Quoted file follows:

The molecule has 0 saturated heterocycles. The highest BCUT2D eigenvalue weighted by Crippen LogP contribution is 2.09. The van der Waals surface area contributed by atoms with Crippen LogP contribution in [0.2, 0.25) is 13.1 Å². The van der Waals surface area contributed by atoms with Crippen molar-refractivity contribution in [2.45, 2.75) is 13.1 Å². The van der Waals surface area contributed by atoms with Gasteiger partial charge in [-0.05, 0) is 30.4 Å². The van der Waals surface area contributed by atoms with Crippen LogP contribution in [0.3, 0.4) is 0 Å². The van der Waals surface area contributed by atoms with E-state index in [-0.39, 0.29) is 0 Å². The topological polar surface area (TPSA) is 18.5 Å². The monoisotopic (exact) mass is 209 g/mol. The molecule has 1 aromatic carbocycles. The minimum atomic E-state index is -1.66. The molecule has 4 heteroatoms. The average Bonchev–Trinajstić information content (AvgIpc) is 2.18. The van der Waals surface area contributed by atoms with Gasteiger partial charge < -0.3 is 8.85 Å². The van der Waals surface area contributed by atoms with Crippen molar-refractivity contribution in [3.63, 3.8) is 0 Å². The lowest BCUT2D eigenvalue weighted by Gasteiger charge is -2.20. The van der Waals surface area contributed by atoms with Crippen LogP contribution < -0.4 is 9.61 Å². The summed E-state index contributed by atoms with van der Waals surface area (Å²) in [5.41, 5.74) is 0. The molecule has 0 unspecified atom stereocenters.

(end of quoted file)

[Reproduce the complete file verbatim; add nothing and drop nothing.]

The molecule has 0 saturated heterocycles. The highest BCUT2D eigenvalue weighted by Crippen LogP contribution is 2.09. The van der Waals surface area contributed by atoms with Crippen LogP contribution in [0.2, 0.25) is 13.1 Å². The van der Waals surface area contributed by atoms with Crippen molar-refractivity contribution in [2.45, 2.75) is 13.1 Å². The van der Waals surface area contributed by atoms with Gasteiger partial charge in [-0.05, 0) is 30.4 Å². The van der Waals surface area contributed by atoms with Crippen LogP contribution in [0.3, 0.4) is 0 Å². The van der Waals surface area contributed by atoms with E-state index in [-0.39, 0.29) is 0 Å². The topological polar surface area (TPSA) is 18.5 Å². The monoisotopic (exact) mass is 209 g/mol. The molecule has 1 aromatic carbocycles. The minimum atomic E-state index is -1.66. The molecule has 4 heteroatoms. The average Bonchev–Trinajstić information content (AvgIpc) is 2.18. The van der Waals surface area contributed by atoms with Gasteiger partial charge < -0.3 is 8.85 Å². The van der Waals surface area contributed by atoms with Crippen molar-refractivity contribution in [3.63, 3.8) is 0 Å². The lowest BCUT2D eigenvalue weighted by Gasteiger charge is -2.20. The van der Waals surface area contributed by atoms with Crippen LogP contribution < -0.4 is 9.61 Å². The summed E-state index contributed by atoms with van der Waals surface area (Å²) in [5.41, 5.74) is 0. The molecule has 0 unspecified atom stereocenters.